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    Marriage Pays Health Dividends -- for Him

    Commitment to lifelong relationship appears to be key, study says

    WebMD News from HealthDay

    By Randy Dotinga

    HealthDay Reporter

    WEDNESDAY, June 11, 2014 (HealthDay News) -- Guys, a loving spouse may save your life, U.S. health officials say. But living with a significant other doesn't appear to confer the same health benefits as marriage.

    Single and married men are more likely to see a doctor regularly than those living with a partner out of wedlock, according to a new U.S. National Center for Health Statistics (NCHS) study.

    And compared to husbands or other single men, cohabiting men are also the least likely to report having undergone preventive screenings such as cholesterol and blood pressure tests in the previous year, the researchers said.

    "Cohabiting men are a group particularly at risk of not receiving clinical preventive services recommended by the U.S. Preventive Services Task Force," according to the NCHS Data Brief published June 11 by the U.S. Centers for Disease Control and Prevention.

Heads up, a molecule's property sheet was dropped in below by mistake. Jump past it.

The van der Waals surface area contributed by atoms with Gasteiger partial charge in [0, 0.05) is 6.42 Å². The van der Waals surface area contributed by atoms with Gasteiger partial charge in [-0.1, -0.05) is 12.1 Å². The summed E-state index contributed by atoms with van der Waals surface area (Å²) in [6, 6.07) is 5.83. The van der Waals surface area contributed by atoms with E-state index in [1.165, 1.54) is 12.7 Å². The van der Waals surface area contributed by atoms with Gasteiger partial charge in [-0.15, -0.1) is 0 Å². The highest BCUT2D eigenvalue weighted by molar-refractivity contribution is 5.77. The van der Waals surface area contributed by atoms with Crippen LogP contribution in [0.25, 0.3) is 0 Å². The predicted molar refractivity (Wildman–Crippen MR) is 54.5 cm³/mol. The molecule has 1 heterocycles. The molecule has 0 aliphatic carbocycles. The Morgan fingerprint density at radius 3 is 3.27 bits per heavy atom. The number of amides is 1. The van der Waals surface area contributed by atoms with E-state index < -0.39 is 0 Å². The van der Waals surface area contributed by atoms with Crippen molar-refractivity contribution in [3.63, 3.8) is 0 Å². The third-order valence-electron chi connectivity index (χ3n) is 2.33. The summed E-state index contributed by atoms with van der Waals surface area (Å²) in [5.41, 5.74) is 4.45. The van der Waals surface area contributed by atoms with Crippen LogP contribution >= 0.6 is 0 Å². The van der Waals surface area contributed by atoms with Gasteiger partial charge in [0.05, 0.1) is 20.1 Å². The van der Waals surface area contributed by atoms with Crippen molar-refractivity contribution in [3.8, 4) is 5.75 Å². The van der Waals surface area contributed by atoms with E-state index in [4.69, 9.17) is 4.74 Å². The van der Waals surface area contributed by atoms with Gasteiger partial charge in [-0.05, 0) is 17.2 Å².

The findings held true for younger and older males, the study authors noted.

    It's not clear why this is so. "That was completely unexpected, and I don't have an explanation for it," said study lead author Stephen Blumberg, an associate director with the NCHS division of health interview statistics.

    "But it does serve notice to the girlfriends and partners of these men that they could take a more active role in health care decisions and talk to them about getting healthy," Blumberg said.

    How intimate relationships affect men's health has been studied before. Plenty of research shows that people with spouses or committed partners -- especially men -- take better care of their health and have healthier lifestyles, said Timothy Smith, a professor of psychology at the University of Utah in Salt Lake City.

    The key seems to be the commitment to a lifelong relationship, said Linda Waite, a professor of urban sociology at the University of Chicago. Spouses look out for each other not just because of mutual affection but also because they're important to each other's futures, she said.

    Also, "people take better care of their own health because it's important to their partner," Waite said.

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